At first sight, the hand held tablets and screens hosted on nurse tables and held dearly to the palms of able clinical staff, may appear to be incongruous with the functional obligations of their owners and you could be forgiven to mistake them for Apple’s new iPad.

Yet, it is not an uncommon sight, to find them as reverential backpacks and requisite arsenal in the hands of medical personnel, almost akin to the ubiquitous mobile phone. Electronic health records or EHRs as they are widely known across the medical community have largely served as useful substitutes of patient case pads and potentially replaced enormous paperwork with electronic file cabinets that could store a humungous amount of history around a patient.

Developed during the last decade and popularized by a host of healthcare reforms and the diffusion of information technology in the healthcare space, these hand held screens have been the fundamental drivers and trailblazers of information technology adoption in the healthcare scenario. Until recently, a majority of the electronic health record systems have been a part of the larger hospital infrastructure with little demonstrated potential to drive forth a revolution of sorts in accelerating patient care in the actual sense.

The hardware and software behemoths of the world have consistently hailed these inventions as a force to reckon with in transforming healthcare. However, the current utility of these high end technology marvels has been closely concerned with improving the operational efficiency of the staff and clinicians and little with accelerating patient care through innovation of customized therapeutic solutions. While think tanks and research labs nestled in the temples of academic and business excellence, have been striving at expanding the scope of the now banal EHR system, there has been little evidence to demonstrate potential proof points that could have a beneficial impact on the ultimate goal of medical practice-that of bringing back patients to the pink of health.

Focused heavily around this critical challenge and creating a disruptive potential for electronic health records, a research group based in Denmark has developed an innovative system to double up electronic health records as an information resource to unearth potential molecular interactions that while being unique to the disease signature o the patient, could also find applications in accelerating discovery research and developing customized therapeutic approaches.

Considering that Electronic Health Records potentially demonstrate the capacity to hold a wide array of medical data across various parameters of diagnosis; the research group embarked on a systematic ontology based study to extract the data pertaining to over 5000 psychiatry patient records from the existing systems. The data extraction process was carried out in a codified manner that enabled efficient mapping of the disease specific data with the coding dictionary of the International Classification of Diseases-10 (ICD-10) registry, which enabled the isolation of patient specific disease information subsets across the sample.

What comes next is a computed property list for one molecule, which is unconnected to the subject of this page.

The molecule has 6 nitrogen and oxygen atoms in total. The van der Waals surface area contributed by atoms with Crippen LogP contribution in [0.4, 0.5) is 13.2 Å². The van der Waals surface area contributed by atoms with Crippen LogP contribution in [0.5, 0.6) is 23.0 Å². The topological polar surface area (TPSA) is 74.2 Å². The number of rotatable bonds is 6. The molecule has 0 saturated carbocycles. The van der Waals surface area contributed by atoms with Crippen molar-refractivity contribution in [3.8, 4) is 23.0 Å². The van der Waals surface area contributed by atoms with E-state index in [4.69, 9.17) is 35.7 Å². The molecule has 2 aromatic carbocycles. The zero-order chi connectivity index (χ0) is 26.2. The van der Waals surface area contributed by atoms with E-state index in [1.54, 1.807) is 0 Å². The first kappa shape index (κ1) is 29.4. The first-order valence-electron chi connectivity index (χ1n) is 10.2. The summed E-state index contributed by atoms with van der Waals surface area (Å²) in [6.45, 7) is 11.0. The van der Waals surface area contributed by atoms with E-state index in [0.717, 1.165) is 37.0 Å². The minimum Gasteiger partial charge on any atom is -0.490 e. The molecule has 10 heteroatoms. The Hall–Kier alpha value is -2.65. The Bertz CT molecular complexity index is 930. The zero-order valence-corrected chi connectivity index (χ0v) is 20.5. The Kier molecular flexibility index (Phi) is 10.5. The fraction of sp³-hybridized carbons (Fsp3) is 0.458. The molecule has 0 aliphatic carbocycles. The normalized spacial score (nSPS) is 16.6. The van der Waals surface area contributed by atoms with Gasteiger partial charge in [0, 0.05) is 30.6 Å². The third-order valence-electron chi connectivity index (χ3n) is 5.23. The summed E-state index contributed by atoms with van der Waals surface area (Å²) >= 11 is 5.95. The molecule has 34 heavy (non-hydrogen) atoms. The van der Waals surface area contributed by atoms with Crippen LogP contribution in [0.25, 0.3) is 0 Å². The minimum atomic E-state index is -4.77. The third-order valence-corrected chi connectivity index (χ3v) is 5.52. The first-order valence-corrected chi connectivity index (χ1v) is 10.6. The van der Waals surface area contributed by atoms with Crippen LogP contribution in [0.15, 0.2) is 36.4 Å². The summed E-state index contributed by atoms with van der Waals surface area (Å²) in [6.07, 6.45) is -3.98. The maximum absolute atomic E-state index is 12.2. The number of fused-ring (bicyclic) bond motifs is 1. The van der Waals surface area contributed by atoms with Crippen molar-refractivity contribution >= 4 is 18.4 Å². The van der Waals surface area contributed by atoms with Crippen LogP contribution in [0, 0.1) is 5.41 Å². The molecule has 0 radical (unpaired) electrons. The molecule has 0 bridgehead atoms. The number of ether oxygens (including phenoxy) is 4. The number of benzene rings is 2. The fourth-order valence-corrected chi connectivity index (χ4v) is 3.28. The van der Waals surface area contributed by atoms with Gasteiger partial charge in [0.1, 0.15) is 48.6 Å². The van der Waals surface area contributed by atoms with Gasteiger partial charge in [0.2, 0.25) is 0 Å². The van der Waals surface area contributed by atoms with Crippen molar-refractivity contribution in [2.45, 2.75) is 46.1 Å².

Interestingly, the mined information pointed to interesting gene disease associations on the popular genetic database, OMIM; wherein the ICD-10 disease classification codes matched with the patient disease codes extracted from the EHR. However, in order to do so, the codified mapping, enabled the team to group patients with similar physical symptomatic descriptions with the information corroborated in the ICD-10 report. The identification of the patient clusters potentially enabled the teams to narrow down on 93 disease candidates wherein genes and proteins demonstrating common interaction patterns across a cohort of diseases were fundamentally identified to construct a disease based gene and protein interaction network The technique of employing a codified disease mapping strategy with classical registries through the process of ontology mapping owes much to the general architecture of Electronic Health Records per se.

The electronic health record systems, owing to their scalable information focus and fundamental architecture have been suitably exploited as an invaluable support system towards disease classification, patient surveillance, medication information extraction, identifying individuals for clinical trials and so on, thereby opening a floodgate of opportunity. The study published in the August 2011 issue of PLoS computational biology, offers a simplistic and all pervasive means of applying simple ontology extraction methodologies to define and craft molecular interaction networks , to render a systems approach to therapeutics. However, the potential interaction mapping application, cannot be sufficiently considered as a holy grail in the process of interaction mapping.

The complexity of genetic and proteomic interactions, potentially limit the coverage of disease codes expressed in the ICD-10. Further, the lack of a robust validation mechanism, that largely depends on manual curation, opens up a wide margin for error in the corroboration of a molecular network. As it were, Hewlett Packard has emerged as a pioneer in the process of enhancing the utility of Electronic Health Records. The collaboration with Partners Healthcare and the development of the GIGPAD collaborative software, offers a suitable platform to connect with Electronic Health Records and fetch critical disease specific information. However, the ability to draw connections between unknown genes and known proteins , towards assessing the probability of you catching a cold in the next 1 week, still remains a matter that could only be resolved perhaps by the Denmark innovation with a dash of HP’s information technology expertise